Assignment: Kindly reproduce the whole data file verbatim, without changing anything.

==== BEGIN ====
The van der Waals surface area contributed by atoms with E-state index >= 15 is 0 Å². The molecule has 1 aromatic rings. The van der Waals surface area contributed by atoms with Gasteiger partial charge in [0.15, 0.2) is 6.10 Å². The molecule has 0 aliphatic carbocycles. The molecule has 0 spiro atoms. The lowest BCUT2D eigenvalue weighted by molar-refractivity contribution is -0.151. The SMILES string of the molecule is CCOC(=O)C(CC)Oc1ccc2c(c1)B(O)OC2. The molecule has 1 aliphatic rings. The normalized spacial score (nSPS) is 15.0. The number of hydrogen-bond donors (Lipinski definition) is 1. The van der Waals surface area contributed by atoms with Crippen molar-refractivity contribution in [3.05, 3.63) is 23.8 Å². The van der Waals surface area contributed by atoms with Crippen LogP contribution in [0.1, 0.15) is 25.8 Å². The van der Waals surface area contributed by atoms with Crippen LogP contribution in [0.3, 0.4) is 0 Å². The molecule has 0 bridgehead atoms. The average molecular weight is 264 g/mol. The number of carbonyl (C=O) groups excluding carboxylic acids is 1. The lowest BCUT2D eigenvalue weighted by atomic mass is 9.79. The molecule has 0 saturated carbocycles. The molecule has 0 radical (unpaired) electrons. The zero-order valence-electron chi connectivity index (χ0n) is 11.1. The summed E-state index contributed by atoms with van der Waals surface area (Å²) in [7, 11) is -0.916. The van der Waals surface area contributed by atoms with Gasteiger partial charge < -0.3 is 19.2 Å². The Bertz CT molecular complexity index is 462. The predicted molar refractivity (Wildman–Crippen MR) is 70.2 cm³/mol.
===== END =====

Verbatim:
The van der Waals surface area contributed by atoms with E-state index >= 15 is 0 Å². The molecule has 1 aromatic rings. The van der Waals surface area contributed by atoms with Gasteiger partial charge in [0.15, 0.2) is 6.10 Å². The molecule has 0 aliphatic carbocycles. The molecule has 0 spiro atoms. The lowest BCUT2D eigenvalue weighted by molar-refractivity contribution is -0.151. The SMILES string of the molecule is CCOC(=O)C(CC)Oc1ccc2c(c1)B(O)OC2. The molecule has 1 aliphatic rings. The normalized spacial score (nSPS) is 15.0. The number of hydrogen-bond donors (Lipinski definition) is 1. The van der Waals surface area contributed by atoms with Crippen molar-refractivity contribution in [3.05, 3.63) is 23.8 Å². The van der Waals surface area contributed by atoms with Crippen LogP contribution in [0.1, 0.15) is 25.8 Å². The van der Waals surface area contributed by atoms with Crippen LogP contribution in [0.3, 0.4) is 0 Å². The molecule has 0 bridgehead atoms. The average molecular weight is 264 g/mol. The number of carbonyl (C=O) groups excluding carboxylic acids is 1. The lowest BCUT2D eigenvalue weighted by atomic mass is 9.79. The molecule has 0 saturated carbocycles. The molecule has 0 radical (unpaired) electrons. The zero-order valence-electron chi connectivity index (χ0n) is 11.1. The summed E-state index contributed by atoms with van der Waals surface area (Å²) in [7, 11) is -0.916. The van der Waals surface area contributed by atoms with Gasteiger partial charge < -0.3 is 19.2 Å². The Bertz CT molecular complexity index is 462. The predicted molar refractivity (Wildman–Crippen MR) is 70.2 cm³/mol.